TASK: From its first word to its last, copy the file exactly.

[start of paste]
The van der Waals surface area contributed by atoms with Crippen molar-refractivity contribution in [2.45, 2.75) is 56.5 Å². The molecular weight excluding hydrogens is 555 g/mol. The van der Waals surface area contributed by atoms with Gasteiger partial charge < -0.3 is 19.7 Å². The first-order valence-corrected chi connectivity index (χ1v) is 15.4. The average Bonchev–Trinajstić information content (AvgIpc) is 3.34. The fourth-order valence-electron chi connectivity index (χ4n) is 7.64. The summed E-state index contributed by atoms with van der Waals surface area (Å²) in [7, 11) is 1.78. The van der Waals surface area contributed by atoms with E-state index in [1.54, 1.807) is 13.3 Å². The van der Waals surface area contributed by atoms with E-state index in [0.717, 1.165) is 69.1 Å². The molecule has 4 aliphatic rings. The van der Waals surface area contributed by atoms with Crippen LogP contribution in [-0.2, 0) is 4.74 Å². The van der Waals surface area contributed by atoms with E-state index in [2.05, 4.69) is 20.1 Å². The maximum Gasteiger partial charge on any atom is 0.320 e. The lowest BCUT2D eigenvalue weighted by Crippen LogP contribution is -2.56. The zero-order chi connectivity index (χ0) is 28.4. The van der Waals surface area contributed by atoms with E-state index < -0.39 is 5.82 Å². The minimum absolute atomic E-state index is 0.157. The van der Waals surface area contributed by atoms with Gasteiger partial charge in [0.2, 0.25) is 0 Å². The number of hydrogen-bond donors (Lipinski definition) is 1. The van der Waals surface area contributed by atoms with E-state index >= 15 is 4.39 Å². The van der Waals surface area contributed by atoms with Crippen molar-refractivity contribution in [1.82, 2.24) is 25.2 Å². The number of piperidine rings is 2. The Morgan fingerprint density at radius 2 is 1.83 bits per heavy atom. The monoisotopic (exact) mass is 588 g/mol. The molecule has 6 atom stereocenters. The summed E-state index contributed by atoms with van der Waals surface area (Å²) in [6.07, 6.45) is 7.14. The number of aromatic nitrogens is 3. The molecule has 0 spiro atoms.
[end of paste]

The van der Waals surface area contributed by atoms with Crippen molar-refractivity contribution in [2.45, 2.75) is 56.5 Å². The molecular weight excluding hydrogens is 555 g/mol. The van der Waals surface area contributed by atoms with Gasteiger partial charge < -0.3 is 19.7 Å². The first-order valence-corrected chi connectivity index (χ1v) is 15.4. The average Bonchev–Trinajstić information content (AvgIpc) is 3.34. The fourth-order valence-electron chi connectivity index (χ4n) is 7.64. The summed E-state index contributed by atoms with van der Waals surface area (Å²) in [7, 11) is 1.78. The van der Waals surface area contributed by atoms with E-state index in [1.54, 1.807) is 13.3 Å². The van der Waals surface area contributed by atoms with E-state index in [0.717, 1.165) is 69.1 Å². The molecule has 4 aliphatic rings. The van der Waals surface area contributed by atoms with Crippen LogP contribution in [-0.2, 0) is 4.74 Å². The van der Waals surface area contributed by atoms with E-state index in [2.05, 4.69) is 20.1 Å². The maximum Gasteiger partial charge on any atom is 0.320 e. The lowest BCUT2D eigenvalue weighted by Crippen LogP contribution is -2.56. The zero-order chi connectivity index (χ0) is 28.4. The van der Waals surface area contributed by atoms with E-state index < -0.39 is 5.82 Å². The minimum absolute atomic E-state index is 0.157. The van der Waals surface area contributed by atoms with Gasteiger partial charge in [0.2, 0.25) is 0 Å². The number of hydrogen-bond donors (Lipinski definition) is 1. The van der Waals surface area contributed by atoms with E-state index >= 15 is 4.39 Å². The van der Waals surface area contributed by atoms with Crippen molar-refractivity contribution in [1.82, 2.24) is 25.2 Å². The number of piperidine rings is 2. The Morgan fingerprint density at radius 2 is 1.83 bits per heavy atom. The monoisotopic (exact) mass is 588 g/mol. The molecule has 6 atom stereocenters. The summed E-state index contributed by atoms with van der Waals surface area (Å²) in [6.07, 6.45) is 7.14. The number of aromatic nitrogens is 3. The molecule has 0 spiro atoms.